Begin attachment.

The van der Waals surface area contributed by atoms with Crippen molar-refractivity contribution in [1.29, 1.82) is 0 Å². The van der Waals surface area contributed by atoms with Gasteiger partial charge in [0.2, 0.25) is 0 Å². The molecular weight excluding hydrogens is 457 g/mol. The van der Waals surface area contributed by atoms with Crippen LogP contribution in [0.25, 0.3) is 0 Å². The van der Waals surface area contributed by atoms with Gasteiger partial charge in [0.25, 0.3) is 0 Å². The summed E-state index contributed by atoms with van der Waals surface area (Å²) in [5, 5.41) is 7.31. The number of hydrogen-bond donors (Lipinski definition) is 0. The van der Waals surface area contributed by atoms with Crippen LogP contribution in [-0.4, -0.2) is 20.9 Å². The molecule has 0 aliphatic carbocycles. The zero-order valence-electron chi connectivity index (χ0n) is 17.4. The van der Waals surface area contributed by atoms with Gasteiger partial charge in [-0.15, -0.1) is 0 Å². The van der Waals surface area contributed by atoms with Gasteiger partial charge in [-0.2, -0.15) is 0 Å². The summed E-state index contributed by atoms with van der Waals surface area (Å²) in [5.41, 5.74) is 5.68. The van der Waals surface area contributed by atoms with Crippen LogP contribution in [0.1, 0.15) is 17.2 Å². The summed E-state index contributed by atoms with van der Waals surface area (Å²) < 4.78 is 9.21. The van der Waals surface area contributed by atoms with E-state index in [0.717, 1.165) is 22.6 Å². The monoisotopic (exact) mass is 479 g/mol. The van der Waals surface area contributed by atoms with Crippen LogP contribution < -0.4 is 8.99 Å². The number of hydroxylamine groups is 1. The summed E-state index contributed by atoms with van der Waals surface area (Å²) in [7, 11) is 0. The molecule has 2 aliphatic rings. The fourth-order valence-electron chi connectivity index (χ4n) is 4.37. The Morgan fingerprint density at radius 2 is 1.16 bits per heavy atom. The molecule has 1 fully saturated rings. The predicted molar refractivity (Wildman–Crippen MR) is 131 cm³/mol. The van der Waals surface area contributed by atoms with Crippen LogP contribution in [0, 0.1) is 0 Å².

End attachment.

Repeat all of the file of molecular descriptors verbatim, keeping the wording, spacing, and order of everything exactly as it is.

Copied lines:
The van der Waals surface area contributed by atoms with Crippen molar-refractivity contribution in [1.29, 1.82) is 0 Å². The van der Waals surface area contributed by atoms with Gasteiger partial charge in [0.2, 0.25) is 0 Å². The molecular weight excluding hydrogens is 457 g/mol. The van der Waals surface area contributed by atoms with Crippen LogP contribution in [0.25, 0.3) is 0 Å². The van der Waals surface area contributed by atoms with Gasteiger partial charge in [0.25, 0.3) is 0 Å². The summed E-state index contributed by atoms with van der Waals surface area (Å²) in [5, 5.41) is 7.31. The number of hydrogen-bond donors (Lipinski definition) is 0. The van der Waals surface area contributed by atoms with Crippen LogP contribution in [-0.4, -0.2) is 20.9 Å². The molecule has 0 aliphatic carbocycles. The zero-order valence-electron chi connectivity index (χ0n) is 17.4. The van der Waals surface area contributed by atoms with Gasteiger partial charge in [-0.15, -0.1) is 0 Å². The van der Waals surface area contributed by atoms with Gasteiger partial charge in [-0.2, -0.15) is 0 Å². The summed E-state index contributed by atoms with van der Waals surface area (Å²) in [5.41, 5.74) is 5.68. The van der Waals surface area contributed by atoms with Crippen LogP contribution in [0.1, 0.15) is 17.2 Å². The summed E-state index contributed by atoms with van der Waals surface area (Å²) < 4.78 is 9.21. The van der Waals surface area contributed by atoms with E-state index in [0.717, 1.165) is 22.6 Å². The monoisotopic (exact) mass is 479 g/mol. The van der Waals surface area contributed by atoms with Crippen LogP contribution < -0.4 is 8.99 Å². The number of hydroxylamine groups is 1. The summed E-state index contributed by atoms with van der Waals surface area (Å²) in [7, 11) is 0. The molecule has 2 aliphatic rings. The fourth-order valence-electron chi connectivity index (χ4n) is 4.37. The Morgan fingerprint density at radius 2 is 1.16 bits per heavy atom. The molecule has 1 fully saturated rings. The predicted molar refractivity (Wildman–Crippen MR) is 131 cm³/mol. The van der Waals surface area contributed by atoms with Crippen LogP contribution in [0, 0.1) is 0 Å².